Module Catalogue 2024/25

POL3132 : Public Policy: Theories, Cases, Skills

POL3132 : Public Policy: Theories, Cases, Skills

  • Offered for Year: 2024/25
  • Module Leader(s): Professor Alistair Clark
  • Owning School: Geography, Politics & Sociology
  • Teaching Location: Newcastle City Campus

Your programme is made up of credits, the total differs on programme to programme.

Semester 2 Credit Value: 20
ECTS Credits: 10.0
European Credit Transfer System

Modules you must have done previously to study this module

Pre Requisite Comment



Modules you need to take at the same time

Co Requisite Comment



This module provides an introduction to contemporary theories of public policy and the ways in which they have been operationalised by political scientists to analyse contemporary problems and issues. The module aims to introduce students to the debates within academic research regarding how we can understand the different dimensions of public policy from agenda-setting to implementation and the key factors which shape these processes. The module will provide students with a detailed knowledge and understanding of the changing nature of policy analysis and it relates to contemporary debates and practical challenges facing policy-makers. The module will have a UK focus but examples will also be drawn from the comparative public policy literature and experience. Using contemporary examples of policy problems – for example these may include but are not restricted to, climate change, COVID-19 responses, the creation of the NHS, the international spread of smoking bans – the module explores the lifecycle of public policies. Throughout the course links to employability and transferable skills, and specifically how policy concepts can help us make policy in practice will be discussed.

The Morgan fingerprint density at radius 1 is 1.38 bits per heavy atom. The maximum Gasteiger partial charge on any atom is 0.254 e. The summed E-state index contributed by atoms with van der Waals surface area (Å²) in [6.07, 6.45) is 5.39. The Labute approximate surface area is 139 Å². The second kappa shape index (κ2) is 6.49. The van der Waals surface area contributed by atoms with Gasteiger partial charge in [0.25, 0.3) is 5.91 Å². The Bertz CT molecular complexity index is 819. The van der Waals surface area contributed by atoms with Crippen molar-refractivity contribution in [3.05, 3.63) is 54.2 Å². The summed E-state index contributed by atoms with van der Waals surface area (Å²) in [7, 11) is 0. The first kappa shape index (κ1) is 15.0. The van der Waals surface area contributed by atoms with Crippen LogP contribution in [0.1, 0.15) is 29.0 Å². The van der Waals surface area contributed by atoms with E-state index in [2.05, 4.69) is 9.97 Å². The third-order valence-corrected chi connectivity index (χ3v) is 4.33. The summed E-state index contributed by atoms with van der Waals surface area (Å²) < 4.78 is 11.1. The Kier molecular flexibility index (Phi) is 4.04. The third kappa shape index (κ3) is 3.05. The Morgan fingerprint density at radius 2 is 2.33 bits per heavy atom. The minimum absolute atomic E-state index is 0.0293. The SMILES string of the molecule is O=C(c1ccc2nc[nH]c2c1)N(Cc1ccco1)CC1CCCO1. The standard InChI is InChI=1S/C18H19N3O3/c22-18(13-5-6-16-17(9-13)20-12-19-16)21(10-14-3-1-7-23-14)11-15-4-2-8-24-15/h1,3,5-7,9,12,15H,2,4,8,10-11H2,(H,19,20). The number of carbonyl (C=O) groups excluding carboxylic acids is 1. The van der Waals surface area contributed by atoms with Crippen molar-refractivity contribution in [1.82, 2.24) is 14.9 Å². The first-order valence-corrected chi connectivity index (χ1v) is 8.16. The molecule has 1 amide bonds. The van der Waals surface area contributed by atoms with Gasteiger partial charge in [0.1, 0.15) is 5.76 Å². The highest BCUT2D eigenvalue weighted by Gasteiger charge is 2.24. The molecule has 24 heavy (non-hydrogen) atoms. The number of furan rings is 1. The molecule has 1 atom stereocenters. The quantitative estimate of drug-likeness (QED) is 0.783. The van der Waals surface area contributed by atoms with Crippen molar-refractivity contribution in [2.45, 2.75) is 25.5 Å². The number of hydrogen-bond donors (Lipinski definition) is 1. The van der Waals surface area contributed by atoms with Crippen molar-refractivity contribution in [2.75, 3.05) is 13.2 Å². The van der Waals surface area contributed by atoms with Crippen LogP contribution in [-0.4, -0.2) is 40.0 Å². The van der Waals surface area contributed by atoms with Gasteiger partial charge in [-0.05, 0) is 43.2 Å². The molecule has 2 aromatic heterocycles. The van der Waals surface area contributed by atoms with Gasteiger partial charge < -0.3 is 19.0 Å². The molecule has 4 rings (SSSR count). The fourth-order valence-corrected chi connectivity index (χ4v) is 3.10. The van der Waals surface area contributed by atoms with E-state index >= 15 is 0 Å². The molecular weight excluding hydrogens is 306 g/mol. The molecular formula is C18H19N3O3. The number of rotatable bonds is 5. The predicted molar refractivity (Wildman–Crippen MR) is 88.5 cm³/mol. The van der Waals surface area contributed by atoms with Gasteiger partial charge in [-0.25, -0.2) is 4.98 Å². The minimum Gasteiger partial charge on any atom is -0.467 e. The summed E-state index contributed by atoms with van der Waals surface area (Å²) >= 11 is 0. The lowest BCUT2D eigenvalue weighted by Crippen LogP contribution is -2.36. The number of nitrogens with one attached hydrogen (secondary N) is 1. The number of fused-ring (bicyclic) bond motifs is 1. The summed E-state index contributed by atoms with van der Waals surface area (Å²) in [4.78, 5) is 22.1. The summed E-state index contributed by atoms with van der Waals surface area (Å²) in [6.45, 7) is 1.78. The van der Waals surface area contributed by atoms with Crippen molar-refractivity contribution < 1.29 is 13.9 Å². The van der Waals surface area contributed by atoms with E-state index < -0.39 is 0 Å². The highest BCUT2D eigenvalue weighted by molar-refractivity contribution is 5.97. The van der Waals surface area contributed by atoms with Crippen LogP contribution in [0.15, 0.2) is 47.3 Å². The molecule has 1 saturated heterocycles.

Outline Of Syllabus

An indicative outline of topics studied may include the following:

1.       Introduction to Module: What is Public Policy?
Theory & Approaches
2.       The Policy Cycle
3.       Theoretical Approaches to Public Policy 1
4.       Theoretical Approaches to Public Policy 2
5.       Policy Actors: Institutions, Networks, Communities and Entrepreneurs
6.       What makes an Issue a Policy Problem? Problem Definition & Agenda Setting
7.       Policy Formulation, Instruments & Decision-making models
8.       Policy Implementation
9.       Policy Transfer & Diffusion
10.       Theory & Approaches Summary (Non-synchronous Online)
11.       Policy Evaluation and Assessing Evidence
12.       Official Statistics
13.       Writing for Policy
14.       Policy Advice & Policy Advisors
15.       Guest lecture & Q&A, Policy Practitioner
16.       Skills Summary (Non-synchronous Online)
Cases (4 cases x 1 lectures each, although scope will be allowed for an extended case study of 2 lectures)
17.       Case Study 1
18.       Case Study 2
19.       Case study 3
20.       Case Study 4
21.       Case study Summary (Non-synchronous Online)
22.       Module Conclusions: Explaining Policy Success & Failure

Learning Outcomes

Intended Knowledge Outcomes